Hot Saucing- Acceptable Discipline??

Jessica Stebbins, MS, Registered Marriage and Family Therapist Intern
IMT 1258
Discovery Institute, P.A.      Rockledge, FL
321-631-5538
Serving Brevard County

      Most people have heard of the innovative discipline technique of giving hot sauce to a child for indiscretions such as lying or cursing. This technique has been in the news recently due to a mother, Jessica Beagley, having her 10 year old daughter record her punishing her 7 year old son by giving him hot sauce and a cold shower and sending the tape into Dr. Phil. You can see her video here, just be forewarned that it may be difficult for some to watch. This mother is now being charged with child abuse for her use of hot sauce and cold showers as punishment.

      There are many people who have used this technique over the years for their children and believe that it is not only not abusive but that it works. Physical child abuse encompasses any activity that causes physical harm or injury to a child. Some may interpret this to mean inflicting any pain on a child whether for discipline purposes or for other reasons and others may say injury only occurs when a child has had some lasting effects such as bruising or broken bones. If we go with the lasting effects rule, the question then becomes how long must the effects last. As a counselor, I am unable to answer these questions even though I am mandated to report any reason I have a suspicion that child abuse may be occurring.

      Although I would discourage using this technique, it is important to note here that if you do want to use it, you need to do so in an informed manner. First, choose an appropriate hot sauce that is not very hot. Second, use only a very small amount. Third, this should not be used on a regular basis, if you have to use it often for the same behaviors, it’s not working. I would also follow the legal proceedings of this case as it may set a precedence. This mother also uses a cold shower, which I agree resembles torture tactics. In her video, control seems to be more of a motivating factor than love. For more pros and cons of the hot sauce technique, you can view an interview from Good Morning America with Dr. Harvey Karp, author of “The Happiest Toddler on the Block”, a family that has used hot saucing, and Lisa Whelchel, author of “Creative Correction”.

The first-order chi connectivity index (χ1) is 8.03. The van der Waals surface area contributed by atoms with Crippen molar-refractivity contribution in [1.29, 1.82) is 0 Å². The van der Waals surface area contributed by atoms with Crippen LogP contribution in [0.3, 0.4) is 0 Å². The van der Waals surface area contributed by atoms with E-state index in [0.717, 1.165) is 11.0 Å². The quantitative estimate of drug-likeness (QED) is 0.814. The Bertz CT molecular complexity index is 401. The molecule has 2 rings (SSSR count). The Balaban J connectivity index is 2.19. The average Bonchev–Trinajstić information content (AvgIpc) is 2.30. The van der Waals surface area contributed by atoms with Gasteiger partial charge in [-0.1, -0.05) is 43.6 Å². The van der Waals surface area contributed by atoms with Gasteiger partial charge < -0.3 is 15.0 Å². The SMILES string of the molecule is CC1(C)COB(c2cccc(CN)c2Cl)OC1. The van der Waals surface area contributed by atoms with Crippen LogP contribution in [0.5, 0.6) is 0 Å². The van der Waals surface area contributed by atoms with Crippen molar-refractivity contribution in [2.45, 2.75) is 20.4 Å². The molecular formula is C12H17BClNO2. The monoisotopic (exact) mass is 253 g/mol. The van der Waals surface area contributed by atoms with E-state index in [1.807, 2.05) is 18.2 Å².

Dr. Karp makes a very valid point in the interview, stating that we need to learn more effective ways of being parents and disciplining our children. The point of discipline is to teach a child right from wrong. Inflicting pain on another person is wrong, and if parents use techniques such as these on their children, parents are not being good role models for this lesson. There are several aspects that need to be present in order for discipline to be effective. Parents need to make the rules and expectations clear as well as the consequences of behavior. Parents need to be calm when administering discipline, be consistent, and make sure the “punishment fits the crime”. Once a parent gives an appropriate “punishment”, it is important for the parent to not back down. Parents also need to learn about their child in order to find the best techniques as not every discipline technique will work with every child. In future posts, I will discuss discipline rules and techniques in further detail.

     For those of you in the Merritt Island area that are looking for a therapist, please call or email me. It would be my pleasure to give you more information on my services and to work with you in the future.

jessicastebbins@discoveryinstitutepa.com
www.discoveryinstitutepa.com

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